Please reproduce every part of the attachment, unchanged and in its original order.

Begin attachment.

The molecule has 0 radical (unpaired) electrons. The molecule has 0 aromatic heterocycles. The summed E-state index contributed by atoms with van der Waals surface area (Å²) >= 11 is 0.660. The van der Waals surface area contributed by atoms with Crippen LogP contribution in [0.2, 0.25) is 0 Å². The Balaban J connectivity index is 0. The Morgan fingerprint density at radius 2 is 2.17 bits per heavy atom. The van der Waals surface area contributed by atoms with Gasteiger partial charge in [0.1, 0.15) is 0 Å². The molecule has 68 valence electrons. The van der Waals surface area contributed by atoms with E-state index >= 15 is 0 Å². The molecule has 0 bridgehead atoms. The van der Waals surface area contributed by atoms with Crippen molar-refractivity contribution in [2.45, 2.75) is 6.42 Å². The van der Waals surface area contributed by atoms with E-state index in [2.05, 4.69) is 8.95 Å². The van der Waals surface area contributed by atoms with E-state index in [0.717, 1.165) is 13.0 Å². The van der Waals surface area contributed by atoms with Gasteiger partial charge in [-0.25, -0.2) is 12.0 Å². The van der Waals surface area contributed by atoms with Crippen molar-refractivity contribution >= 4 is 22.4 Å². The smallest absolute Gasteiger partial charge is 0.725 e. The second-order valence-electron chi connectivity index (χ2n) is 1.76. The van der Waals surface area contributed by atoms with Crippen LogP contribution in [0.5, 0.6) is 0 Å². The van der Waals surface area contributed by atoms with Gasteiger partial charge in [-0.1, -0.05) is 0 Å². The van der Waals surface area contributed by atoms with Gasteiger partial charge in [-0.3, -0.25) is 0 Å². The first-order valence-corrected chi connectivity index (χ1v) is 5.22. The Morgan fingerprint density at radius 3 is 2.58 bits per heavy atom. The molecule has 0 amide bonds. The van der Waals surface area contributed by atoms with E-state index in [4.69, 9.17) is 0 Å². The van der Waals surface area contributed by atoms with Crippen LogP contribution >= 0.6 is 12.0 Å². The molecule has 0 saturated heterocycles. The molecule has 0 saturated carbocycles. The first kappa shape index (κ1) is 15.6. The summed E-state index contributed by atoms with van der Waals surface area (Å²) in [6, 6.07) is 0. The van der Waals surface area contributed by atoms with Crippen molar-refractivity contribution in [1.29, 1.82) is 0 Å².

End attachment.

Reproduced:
The molecule has 0 radical (unpaired) electrons. The molecule has 0 aromatic heterocycles. The summed E-state index contributed by atoms with van der Waals surface area (Å²) >= 11 is 0.660. The van der Waals surface area contributed by atoms with Crippen LogP contribution in [0.2, 0.25) is 0 Å². The Balaban J connectivity index is 0. The Morgan fingerprint density at radius 2 is 2.17 bits per heavy atom. The van der Waals surface area contributed by atoms with Gasteiger partial charge in [0.1, 0.15) is 0 Å². The molecule has 68 valence electrons. The van der Waals surface area contributed by atoms with E-state index >= 15 is 0 Å². The molecule has 0 bridgehead atoms. The van der Waals surface area contributed by atoms with Crippen molar-refractivity contribution in [2.45, 2.75) is 6.42 Å². The van der Waals surface area contributed by atoms with E-state index in [2.05, 4.69) is 8.95 Å². The van der Waals surface area contributed by atoms with E-state index in [0.717, 1.165) is 13.0 Å². The van der Waals surface area contributed by atoms with Gasteiger partial charge in [-0.25, -0.2) is 12.0 Å². The van der Waals surface area contributed by atoms with Crippen molar-refractivity contribution >= 4 is 22.4 Å². The smallest absolute Gasteiger partial charge is 0.725 e. The second-order valence-electron chi connectivity index (χ2n) is 1.76. The van der Waals surface area contributed by atoms with Crippen LogP contribution in [0.5, 0.6) is 0 Å². The van der Waals surface area contributed by atoms with Gasteiger partial charge in [-0.1, -0.05) is 0 Å². The van der Waals surface area contributed by atoms with Gasteiger partial charge in [-0.3, -0.25) is 0 Å². The first-order valence-corrected chi connectivity index (χ1v) is 5.22. The Morgan fingerprint density at radius 3 is 2.58 bits per heavy atom. The molecule has 0 amide bonds. The van der Waals surface area contributed by atoms with E-state index in [4.69, 9.17) is 0 Å². The van der Waals surface area contributed by atoms with Crippen LogP contribution >= 0.6 is 12.0 Å². The molecule has 0 saturated heterocycles. The molecule has 0 saturated carbocycles. The first kappa shape index (κ1) is 15.6. The summed E-state index contributed by atoms with van der Waals surface area (Å²) in [6, 6.07) is 0. The van der Waals surface area contributed by atoms with Crippen molar-refractivity contribution in [1.29, 1.82) is 0 Å².